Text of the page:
The adhesion of soft connective tissues (tendons, ligaments, and cartilages) on bones in many animals can maintain high toughness (∽800 J m−2) over millions of cycles of mechanical loads. Such fatigue-resistant adhesion has not been achieved between synthetic hydrogels and engineering materials, but is highly desirable for diverse applications such as artificial cartilages and tendons, robust antifouling coatings, and hydrogel robots. Inspired by the nanostructured interfaces between tendons/ligaments/cartilages and bones, we report that bonding ordered nanocrystalline domains of synthetic hydrogels on engineering materials can give a fatigue-resistant adhesion with an interfacial fatigue threshold of 800 J m−2, because the fatigue-crack propagation at the interface requires a higher energy to fracture the ordered nanostructures than amorphous polymer chains. Our method enables fatigue-resistant hydrogel coatings on diverse engineering materials with complex geometries. We further demonstrate that the fatigue-resistant hydrogel coatings exhibit low friction and low wear against natural cartilages.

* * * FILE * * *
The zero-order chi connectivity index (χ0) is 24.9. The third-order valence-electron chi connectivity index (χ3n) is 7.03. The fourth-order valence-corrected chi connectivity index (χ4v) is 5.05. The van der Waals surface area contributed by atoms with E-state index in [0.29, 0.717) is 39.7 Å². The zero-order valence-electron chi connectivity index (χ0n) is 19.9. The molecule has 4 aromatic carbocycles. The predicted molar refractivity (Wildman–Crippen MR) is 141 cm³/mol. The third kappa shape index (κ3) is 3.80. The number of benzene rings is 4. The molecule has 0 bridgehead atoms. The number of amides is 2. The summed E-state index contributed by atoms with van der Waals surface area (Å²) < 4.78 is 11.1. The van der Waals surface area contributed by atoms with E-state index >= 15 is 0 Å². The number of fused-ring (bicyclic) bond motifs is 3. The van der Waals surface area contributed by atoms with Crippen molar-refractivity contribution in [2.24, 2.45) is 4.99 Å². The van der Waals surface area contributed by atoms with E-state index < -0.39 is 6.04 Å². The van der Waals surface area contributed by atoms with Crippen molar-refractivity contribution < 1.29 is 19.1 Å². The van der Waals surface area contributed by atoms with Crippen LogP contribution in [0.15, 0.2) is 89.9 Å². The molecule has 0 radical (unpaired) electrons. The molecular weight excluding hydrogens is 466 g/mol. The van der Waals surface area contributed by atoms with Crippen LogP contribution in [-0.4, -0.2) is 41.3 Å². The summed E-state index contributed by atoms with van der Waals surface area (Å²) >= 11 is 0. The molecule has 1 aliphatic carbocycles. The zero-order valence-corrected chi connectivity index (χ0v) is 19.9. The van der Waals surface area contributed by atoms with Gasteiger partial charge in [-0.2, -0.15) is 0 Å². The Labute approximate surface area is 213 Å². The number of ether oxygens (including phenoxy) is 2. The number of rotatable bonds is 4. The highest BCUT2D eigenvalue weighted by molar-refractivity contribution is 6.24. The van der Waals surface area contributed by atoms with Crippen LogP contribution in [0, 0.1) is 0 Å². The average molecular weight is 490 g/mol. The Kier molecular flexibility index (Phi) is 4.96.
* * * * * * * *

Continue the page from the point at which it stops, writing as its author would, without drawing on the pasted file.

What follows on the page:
ASJC Scopus subject areas
- Biochemistry, Genetics and Molecular Biology(all)
- Physics and Astronomy(all)